While the reaction to Microsoft’s decision to remove the Start button from Windows 8 has been decidedly knee-jerk, it’s important to understand that the new UI is more consistent and logical. With app-launching and system settings now available in more easily accessible interfaces, Windows 8 also provides a new hidden menu that targets power users and IT pros.

Yes, you can (and should) always use Start Search to find any hidden system utilities that you can’t find easily or at all in the new Windows 8 user interface. But Microsoft has bundled links to a number of frequently-needed utilities in a hidden new menu, the Power User menu, that’s available in the lower-left corner of the screen, right where the old Start button used to be.

You can access this menu via the keyboard or mouse, but not touch:

Keyboard: Type WINKEY + X

Mouse: Mouse into the lower-left corner of the screen and right-click when the Start tip appears

Either way, the Power User menu appears like so:

As with other new Windows 8 experiences, the new Power User menu is available from anywhere in Windows 8: The desktop, the Start screen, or any Metro-style app. All but one of these options (Search) triggers a desktop-based application, utility, or control panel, so selecting any of the non-Metro items will cause the desktop to appear if it’s not already visible.

The following items are available via this menu:

Programs and Features. This control panel is the latest version of Add or Remove Programs, and it provides quick access to two important interfaces: The ability to add, modify or remove existing desktop-style applications and Turn Windows Features on or off, which helps you configure some advanced Windows features like IIS, Hyper-V, PowerShell, and so on. You can also access the less frequently needed Installed Updates interface, which lets you view and uninstall updates you previously installed via Windows Update.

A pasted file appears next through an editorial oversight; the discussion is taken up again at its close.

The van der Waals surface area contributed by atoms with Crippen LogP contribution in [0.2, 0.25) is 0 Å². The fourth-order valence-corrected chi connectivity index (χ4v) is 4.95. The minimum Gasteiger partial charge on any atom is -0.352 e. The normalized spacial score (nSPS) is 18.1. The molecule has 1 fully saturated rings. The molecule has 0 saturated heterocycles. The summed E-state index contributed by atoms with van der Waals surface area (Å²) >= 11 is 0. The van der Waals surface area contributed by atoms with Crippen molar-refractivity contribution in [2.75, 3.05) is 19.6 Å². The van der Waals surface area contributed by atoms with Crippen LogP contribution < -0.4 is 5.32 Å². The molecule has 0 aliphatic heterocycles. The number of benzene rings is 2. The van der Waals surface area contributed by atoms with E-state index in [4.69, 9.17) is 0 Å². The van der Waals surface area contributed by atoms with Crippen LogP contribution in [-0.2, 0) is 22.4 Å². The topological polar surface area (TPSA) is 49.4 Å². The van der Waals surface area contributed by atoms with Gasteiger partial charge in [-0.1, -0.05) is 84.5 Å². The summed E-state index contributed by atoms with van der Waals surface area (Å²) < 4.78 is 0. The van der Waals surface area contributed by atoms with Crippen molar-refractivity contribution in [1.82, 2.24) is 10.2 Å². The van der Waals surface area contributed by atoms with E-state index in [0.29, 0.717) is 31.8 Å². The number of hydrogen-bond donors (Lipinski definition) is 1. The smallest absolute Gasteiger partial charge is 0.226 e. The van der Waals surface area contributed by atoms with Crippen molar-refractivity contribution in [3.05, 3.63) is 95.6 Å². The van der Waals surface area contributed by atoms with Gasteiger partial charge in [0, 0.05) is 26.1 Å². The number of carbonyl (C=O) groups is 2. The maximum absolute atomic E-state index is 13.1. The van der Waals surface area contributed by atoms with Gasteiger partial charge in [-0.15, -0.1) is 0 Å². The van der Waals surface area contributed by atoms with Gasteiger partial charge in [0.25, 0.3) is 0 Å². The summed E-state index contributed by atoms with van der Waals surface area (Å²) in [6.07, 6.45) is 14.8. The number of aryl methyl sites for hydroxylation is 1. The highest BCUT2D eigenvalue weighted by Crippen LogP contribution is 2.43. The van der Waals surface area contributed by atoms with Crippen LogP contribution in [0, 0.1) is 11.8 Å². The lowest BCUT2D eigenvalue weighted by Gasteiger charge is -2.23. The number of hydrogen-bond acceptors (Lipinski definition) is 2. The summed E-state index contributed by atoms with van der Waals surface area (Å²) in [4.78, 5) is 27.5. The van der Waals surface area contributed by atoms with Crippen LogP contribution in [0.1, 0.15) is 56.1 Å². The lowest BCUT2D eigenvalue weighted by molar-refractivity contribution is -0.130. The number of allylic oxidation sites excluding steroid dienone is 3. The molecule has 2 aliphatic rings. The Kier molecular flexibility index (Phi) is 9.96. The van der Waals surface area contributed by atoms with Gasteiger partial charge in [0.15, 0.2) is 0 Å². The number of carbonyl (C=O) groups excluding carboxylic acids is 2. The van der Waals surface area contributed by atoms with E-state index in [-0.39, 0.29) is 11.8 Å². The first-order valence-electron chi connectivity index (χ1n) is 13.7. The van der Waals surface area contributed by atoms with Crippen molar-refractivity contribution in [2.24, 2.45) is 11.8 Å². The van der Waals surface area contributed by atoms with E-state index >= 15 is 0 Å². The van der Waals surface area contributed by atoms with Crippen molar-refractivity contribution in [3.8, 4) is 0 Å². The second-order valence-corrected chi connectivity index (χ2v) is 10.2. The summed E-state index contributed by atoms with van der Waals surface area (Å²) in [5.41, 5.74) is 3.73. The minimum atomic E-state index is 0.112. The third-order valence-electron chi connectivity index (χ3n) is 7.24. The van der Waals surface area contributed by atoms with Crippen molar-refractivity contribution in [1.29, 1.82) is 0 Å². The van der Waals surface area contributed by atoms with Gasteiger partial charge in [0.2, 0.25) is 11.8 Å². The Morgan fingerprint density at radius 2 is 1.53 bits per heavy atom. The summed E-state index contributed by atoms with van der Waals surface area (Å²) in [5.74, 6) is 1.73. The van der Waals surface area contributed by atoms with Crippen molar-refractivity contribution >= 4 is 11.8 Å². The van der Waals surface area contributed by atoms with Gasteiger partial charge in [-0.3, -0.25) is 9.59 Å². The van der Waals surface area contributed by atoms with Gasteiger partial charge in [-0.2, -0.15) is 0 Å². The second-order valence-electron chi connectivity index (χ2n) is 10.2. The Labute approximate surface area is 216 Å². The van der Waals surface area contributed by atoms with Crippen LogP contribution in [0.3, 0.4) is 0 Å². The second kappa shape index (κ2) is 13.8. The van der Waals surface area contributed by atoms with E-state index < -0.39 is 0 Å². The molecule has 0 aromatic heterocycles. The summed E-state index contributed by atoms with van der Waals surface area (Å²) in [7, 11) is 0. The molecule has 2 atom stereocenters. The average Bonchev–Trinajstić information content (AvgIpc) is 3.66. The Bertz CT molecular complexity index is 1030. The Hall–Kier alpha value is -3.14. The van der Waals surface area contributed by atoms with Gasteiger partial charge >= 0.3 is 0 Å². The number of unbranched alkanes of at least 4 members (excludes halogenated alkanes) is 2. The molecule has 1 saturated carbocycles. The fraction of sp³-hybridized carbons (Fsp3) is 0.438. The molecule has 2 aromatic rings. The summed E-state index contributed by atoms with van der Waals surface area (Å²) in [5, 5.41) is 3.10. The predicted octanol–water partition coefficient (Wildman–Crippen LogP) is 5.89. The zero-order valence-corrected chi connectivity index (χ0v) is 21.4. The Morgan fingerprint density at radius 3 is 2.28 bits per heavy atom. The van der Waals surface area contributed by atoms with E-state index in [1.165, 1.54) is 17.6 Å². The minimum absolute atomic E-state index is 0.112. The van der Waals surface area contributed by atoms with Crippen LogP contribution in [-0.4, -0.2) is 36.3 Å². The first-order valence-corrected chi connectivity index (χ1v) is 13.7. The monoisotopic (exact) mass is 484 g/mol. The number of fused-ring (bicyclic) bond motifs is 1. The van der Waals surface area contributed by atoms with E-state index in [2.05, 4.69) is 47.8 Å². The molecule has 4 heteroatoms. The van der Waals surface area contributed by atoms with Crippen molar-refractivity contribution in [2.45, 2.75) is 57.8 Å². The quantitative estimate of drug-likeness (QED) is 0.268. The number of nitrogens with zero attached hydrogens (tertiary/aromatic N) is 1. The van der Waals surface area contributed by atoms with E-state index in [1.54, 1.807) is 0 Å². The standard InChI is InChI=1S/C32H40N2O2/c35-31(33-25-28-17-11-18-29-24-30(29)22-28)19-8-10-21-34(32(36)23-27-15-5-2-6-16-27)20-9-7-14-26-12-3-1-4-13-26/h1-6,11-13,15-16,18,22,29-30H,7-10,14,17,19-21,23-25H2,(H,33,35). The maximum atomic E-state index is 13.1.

Power Options. This control panel is largely unchanged from Windows 7, but as was the case with that version of Windows as well, it’s a bit hard to get to from a desktop PC. (Mobile computer users can also quickly access Power Options via the Power system tray icon.)

Event Viewer. This Microsoft Management Console (MMC)-based administrative utility helps find and solve issues with Windows and applications, including Blue Screens and other problems.

System. This classic control panel was previously accessed most easily by right-clicking Computer in the old Start menu and choosing Properties. It provides a wide range of information about your PC, including your Windows edition, Windows Experience Index rating (not on Windows RT), processor, RAM, system type, pen and touch capabilities, and activation status. It also provides a front-end to numerous system-level utilities, including Device Manager, Remote settings, System protection, Advanced system settings, Action Center, Windows Update, and Performance Information and Tools. Many of those utilities, in turn, provide access to further functionality, making System one of the most versatile interfaces in Windows.